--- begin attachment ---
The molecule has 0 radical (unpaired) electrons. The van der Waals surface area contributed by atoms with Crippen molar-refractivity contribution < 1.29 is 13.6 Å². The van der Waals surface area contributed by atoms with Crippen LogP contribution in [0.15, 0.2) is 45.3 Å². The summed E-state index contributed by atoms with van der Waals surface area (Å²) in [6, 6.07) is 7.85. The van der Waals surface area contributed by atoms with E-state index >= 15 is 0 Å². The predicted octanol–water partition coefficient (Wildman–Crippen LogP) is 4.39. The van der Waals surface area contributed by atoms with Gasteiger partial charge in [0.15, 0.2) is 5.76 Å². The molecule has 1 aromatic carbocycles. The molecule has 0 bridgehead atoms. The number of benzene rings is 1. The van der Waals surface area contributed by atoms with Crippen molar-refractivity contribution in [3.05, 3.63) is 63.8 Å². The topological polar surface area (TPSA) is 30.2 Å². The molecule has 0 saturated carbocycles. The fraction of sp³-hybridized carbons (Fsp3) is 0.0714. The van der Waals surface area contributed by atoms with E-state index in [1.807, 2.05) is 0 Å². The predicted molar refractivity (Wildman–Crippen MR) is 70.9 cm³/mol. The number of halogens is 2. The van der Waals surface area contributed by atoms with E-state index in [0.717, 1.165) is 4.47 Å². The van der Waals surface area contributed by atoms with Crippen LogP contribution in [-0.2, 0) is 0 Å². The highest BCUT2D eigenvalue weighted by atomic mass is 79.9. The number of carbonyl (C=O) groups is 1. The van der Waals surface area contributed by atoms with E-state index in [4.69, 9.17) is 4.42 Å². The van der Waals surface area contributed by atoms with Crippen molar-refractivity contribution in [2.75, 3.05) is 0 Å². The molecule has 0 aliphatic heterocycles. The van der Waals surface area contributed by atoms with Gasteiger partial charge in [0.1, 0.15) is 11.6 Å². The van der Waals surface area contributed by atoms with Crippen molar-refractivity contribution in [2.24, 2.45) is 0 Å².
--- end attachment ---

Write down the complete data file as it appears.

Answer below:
The molecule has 0 radical (unpaired) electrons. The van der Waals surface area contributed by atoms with Crippen molar-refractivity contribution < 1.29 is 13.6 Å². The van der Waals surface area contributed by atoms with Crippen LogP contribution in [0.15, 0.2) is 45.3 Å². The summed E-state index contributed by atoms with van der Waals surface area (Å²) in [6, 6.07) is 7.85. The van der Waals surface area contributed by atoms with E-state index >= 15 is 0 Å². The predicted octanol–water partition coefficient (Wildman–Crippen LogP) is 4.39. The van der Waals surface area contributed by atoms with Gasteiger partial charge in [0.15, 0.2) is 5.76 Å². The molecule has 1 aromatic carbocycles. The molecule has 0 bridgehead atoms. The number of benzene rings is 1. The van der Waals surface area contributed by atoms with Crippen molar-refractivity contribution in [3.05, 3.63) is 63.8 Å². The topological polar surface area (TPSA) is 30.2 Å². The molecule has 0 saturated carbocycles. The fraction of sp³-hybridized carbons (Fsp3) is 0.0714. The van der Waals surface area contributed by atoms with E-state index in [1.807, 2.05) is 0 Å². The predicted molar refractivity (Wildman–Crippen MR) is 70.9 cm³/mol. The number of halogens is 2. The van der Waals surface area contributed by atoms with E-state index in [0.717, 1.165) is 4.47 Å². The van der Waals surface area contributed by atoms with Crippen LogP contribution in [-0.2, 0) is 0 Å². The highest BCUT2D eigenvalue weighted by atomic mass is 79.9. The number of carbonyl (C=O) groups is 1. The van der Waals surface area contributed by atoms with E-state index in [4.69, 9.17) is 4.42 Å². The van der Waals surface area contributed by atoms with Crippen molar-refractivity contribution in [2.75, 3.05) is 0 Å². The molecule has 0 aliphatic heterocycles. The van der Waals surface area contributed by atoms with Gasteiger partial charge in [0.1, 0.15) is 11.6 Å². The van der Waals surface area contributed by atoms with Crippen molar-refractivity contribution in [2.24, 2.45) is 0 Å².